Posted by ESPN.com's Adam Rittenberg
Quarterback health in the Big Ten has been strong through the season's first month, as none of 11 opening-day starters is currently sidelined due to injury. Things haven't been so fortunate at places like Oklahoma, South Florida, USC, Baylor and even Florida, where Heisman frontrunner Tim Tebow sustained a concussion last week against Kentucky. The recent injuries serve as a reminder that every team must be prepared to lose the starter at its most important position on the field.
Here's a snapshot of the backup quarterback landscape in the Big Ten:
READY TO ROLL
Eddie McGee, Illinois -- McGee has replaced starter Juice Williams numerous times during the last three seasons, either because of injury or performance. He helped Illinois to its lone victory Sept. 12 against Illinois State and has appeared in 17 games, completing 52 of 94 pass attempts for 714 yards with three touchdowns and five interceptions.
Keith Nichol, Michigan State -- The Spartans are still operating in a two-quarterback system, though Kirk Cousins has started all four games and received most of the work. Nichol brings excellent athleticism to the backfield and improved his pocket presence during the offseason, and while his numbers aren't stellar, he led two late scoring drives against Wisconsin.
Curt Phillips, Wisconsin -- At one point in camp, Phillips looked like the frontrunner for the starting job before giving way to Scott Tolzien. His speed and mobility bring a new element to the Badgers' offense, and he has racked up 128 rush yards on eight carries in two games to go along with four completions on six attempts.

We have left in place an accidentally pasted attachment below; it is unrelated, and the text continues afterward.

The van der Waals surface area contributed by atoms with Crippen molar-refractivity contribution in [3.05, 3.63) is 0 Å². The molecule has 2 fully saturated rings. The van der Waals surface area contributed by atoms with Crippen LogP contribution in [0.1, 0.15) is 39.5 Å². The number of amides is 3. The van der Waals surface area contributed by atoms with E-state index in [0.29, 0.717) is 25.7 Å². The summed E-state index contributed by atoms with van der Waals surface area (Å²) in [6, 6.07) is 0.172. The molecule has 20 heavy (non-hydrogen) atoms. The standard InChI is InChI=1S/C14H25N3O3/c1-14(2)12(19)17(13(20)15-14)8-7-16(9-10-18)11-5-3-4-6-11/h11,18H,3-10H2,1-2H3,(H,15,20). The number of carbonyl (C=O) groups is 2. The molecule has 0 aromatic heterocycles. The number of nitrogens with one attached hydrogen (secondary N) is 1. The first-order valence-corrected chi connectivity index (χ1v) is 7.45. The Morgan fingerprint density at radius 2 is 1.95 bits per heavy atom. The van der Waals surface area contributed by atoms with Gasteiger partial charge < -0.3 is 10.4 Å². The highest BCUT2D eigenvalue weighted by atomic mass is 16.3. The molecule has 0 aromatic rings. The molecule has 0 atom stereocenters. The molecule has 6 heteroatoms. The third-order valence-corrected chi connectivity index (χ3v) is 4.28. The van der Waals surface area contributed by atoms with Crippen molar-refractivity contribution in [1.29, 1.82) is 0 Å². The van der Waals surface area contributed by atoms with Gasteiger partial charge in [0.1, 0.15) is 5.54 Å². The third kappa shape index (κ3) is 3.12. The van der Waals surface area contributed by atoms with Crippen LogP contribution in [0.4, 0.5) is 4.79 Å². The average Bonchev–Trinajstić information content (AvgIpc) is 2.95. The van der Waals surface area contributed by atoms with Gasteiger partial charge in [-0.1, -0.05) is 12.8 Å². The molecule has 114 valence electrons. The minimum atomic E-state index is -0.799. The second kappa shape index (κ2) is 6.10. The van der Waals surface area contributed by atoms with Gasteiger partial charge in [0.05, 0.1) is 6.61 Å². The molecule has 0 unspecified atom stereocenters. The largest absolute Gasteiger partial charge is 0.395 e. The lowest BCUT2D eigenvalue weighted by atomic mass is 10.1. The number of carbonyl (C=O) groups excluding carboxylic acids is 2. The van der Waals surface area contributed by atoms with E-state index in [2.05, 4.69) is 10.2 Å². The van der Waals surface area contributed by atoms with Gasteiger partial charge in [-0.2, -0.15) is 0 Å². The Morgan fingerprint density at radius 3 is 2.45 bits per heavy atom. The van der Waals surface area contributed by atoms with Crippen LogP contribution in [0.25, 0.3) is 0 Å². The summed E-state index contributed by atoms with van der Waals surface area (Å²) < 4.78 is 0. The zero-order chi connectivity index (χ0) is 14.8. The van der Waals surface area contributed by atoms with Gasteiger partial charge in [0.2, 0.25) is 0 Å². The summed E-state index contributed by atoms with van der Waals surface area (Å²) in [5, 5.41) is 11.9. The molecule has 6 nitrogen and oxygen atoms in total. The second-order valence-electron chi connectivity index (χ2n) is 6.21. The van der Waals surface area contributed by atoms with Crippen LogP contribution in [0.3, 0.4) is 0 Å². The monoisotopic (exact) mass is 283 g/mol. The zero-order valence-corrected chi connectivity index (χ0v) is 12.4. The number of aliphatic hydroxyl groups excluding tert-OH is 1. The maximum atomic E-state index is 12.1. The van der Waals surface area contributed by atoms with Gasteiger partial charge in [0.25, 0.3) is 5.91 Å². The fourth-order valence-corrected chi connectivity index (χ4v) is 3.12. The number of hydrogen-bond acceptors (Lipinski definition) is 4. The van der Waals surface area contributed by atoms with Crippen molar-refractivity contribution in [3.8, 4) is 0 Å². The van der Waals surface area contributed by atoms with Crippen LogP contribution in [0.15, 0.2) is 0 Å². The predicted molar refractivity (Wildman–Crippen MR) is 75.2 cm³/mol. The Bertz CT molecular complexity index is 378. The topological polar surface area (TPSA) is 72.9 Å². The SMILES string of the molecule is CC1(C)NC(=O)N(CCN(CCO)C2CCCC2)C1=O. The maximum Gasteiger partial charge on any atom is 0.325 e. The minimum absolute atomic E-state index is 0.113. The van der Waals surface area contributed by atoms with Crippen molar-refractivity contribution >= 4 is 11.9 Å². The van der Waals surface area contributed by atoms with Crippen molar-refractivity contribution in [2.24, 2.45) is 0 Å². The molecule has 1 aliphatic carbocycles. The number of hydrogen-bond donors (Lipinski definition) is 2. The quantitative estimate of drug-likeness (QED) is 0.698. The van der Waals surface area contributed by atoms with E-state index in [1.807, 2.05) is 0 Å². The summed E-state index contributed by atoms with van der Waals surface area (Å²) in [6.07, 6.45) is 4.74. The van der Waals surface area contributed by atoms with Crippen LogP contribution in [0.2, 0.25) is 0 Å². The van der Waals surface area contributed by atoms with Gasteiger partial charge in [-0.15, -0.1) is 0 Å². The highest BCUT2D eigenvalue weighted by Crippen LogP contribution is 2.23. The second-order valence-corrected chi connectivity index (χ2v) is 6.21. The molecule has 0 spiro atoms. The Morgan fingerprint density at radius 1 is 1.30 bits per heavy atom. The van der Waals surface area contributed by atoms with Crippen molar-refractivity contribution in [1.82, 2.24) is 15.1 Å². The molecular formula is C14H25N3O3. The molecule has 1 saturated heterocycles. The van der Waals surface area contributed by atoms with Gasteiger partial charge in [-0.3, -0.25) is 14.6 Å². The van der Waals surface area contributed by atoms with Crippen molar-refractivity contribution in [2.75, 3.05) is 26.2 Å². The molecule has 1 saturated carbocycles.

Dan Persa, Northwestern -- Persa's athleticism actually earned him some time on special teams last year as he waited for a shot under center. He has had limited action in three games this year, and while his size is a concern, he boasts a strong arm and good feet.
Joe Bauserman, Ohio State -- The former minor league pitcher in the Pittsburgh Pirates organization has been at Ohio State for two seasons, moving into the backup role this fall. Bauserman doesn't have a ton of game experience (4-for-9 passing this year), but he's not as raw as some of the other quarterbacks in the league.
HAS THE HYPE
Denard Robinson, Michigan -- "Shoelace" was the talk of the preseason and dropped jaws by wrong-footing several defenders for a 43-yard touchdown run on his first collegiate carry. Robinson's speed and moves will get him on the field in some form or another, but he's still unproven as a passer through the first four games.
MarQueis Gray, Minnesota -- A heralded recruit from Indianapolis, Gray can be a versatile weapon for offensive coordinator Jedd Fisch. With physical gifts similar to those of Terrelle Pryor, Gray already has a touchdown catch and 50 rush yards on eight carries. But he hasn't attempted a pass, so a few doubts remain there.
Kevin Newsome, Penn State -- Newsome enrolled early and spent spring ball preparing to back up senior Daryll Clark, who has served as his mentor. Despite Penn State's easy opening stretch, the team's offensive struggles limited playing time for Newsome, who has completed 4 of 6 attempts for 32 yards.
James Vandenberg, Iowa -- One of the greatest passers in Iowa high school history, Vandenberg has only one career appearance, completing 2 of 3 attempts for 38 yards. A multi-sport star in high school, he boasts solid credentials but hasn't had a chance to prove himself yet.
Caleb TerBush, Purdue -- Head coach Danny Hope and offensive coordinator Gary Nord have been impressed with TerBush, but the redshirt freshman has yet to attempt a pass in a college game. TerBush has good size (6-5, 222) and a strong arm, but he needs to see action in a game.
Edward Wright-Baker, Indiana -- Wright-Baker did some impressive things in preseason camp, but Hoosiers head coach Bill Lynch is still deciding whether or not to redshirt the talented true freshman. Though Wright-Baker remains listed as Ben Chappell's backup on the depth chart, Indiana used Adam Follett in garbage time Sept. 19 at Akron.